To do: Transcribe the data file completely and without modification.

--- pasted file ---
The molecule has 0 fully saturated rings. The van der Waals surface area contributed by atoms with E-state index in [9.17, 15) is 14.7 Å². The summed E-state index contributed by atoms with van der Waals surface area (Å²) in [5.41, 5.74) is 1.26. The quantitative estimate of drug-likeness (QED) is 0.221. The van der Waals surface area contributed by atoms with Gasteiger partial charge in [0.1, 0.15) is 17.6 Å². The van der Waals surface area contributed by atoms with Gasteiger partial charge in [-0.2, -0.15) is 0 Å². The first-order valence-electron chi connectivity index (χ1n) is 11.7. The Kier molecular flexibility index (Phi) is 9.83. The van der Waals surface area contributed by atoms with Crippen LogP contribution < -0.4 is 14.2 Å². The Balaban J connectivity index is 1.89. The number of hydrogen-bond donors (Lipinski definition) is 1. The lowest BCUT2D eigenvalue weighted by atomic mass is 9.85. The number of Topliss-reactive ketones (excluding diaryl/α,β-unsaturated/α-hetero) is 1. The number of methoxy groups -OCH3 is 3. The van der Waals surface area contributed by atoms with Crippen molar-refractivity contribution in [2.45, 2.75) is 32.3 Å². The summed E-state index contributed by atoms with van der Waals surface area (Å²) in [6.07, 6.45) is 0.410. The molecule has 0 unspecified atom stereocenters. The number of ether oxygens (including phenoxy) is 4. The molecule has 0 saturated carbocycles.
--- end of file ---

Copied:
The molecule has 0 fully saturated rings. The van der Waals surface area contributed by atoms with E-state index in [9.17, 15) is 14.7 Å². The summed E-state index contributed by atoms with van der Waals surface area (Å²) in [5.41, 5.74) is 1.26. The quantitative estimate of drug-likeness (QED) is 0.221. The van der Waals surface area contributed by atoms with Gasteiger partial charge in [0.1, 0.15) is 17.6 Å². The van der Waals surface area contributed by atoms with Gasteiger partial charge in [-0.2, -0.15) is 0 Å². The first-order valence-electron chi connectivity index (χ1n) is 11.7. The Kier molecular flexibility index (Phi) is 9.83. The van der Waals surface area contributed by atoms with Crippen LogP contribution < -0.4 is 14.2 Å². The Balaban J connectivity index is 1.89. The number of hydrogen-bond donors (Lipinski definition) is 1. The lowest BCUT2D eigenvalue weighted by atomic mass is 9.85. The number of Topliss-reactive ketones (excluding diaryl/α,β-unsaturated/α-hetero) is 1. The number of methoxy groups -OCH3 is 3. The van der Waals surface area contributed by atoms with Crippen molar-refractivity contribution in [2.45, 2.75) is 32.3 Å². The summed E-state index contributed by atoms with van der Waals surface area (Å²) in [6.07, 6.45) is 0.410. The molecule has 0 unspecified atom stereocenters. The number of ether oxygens (including phenoxy) is 4. The molecule has 0 saturated carbocycles.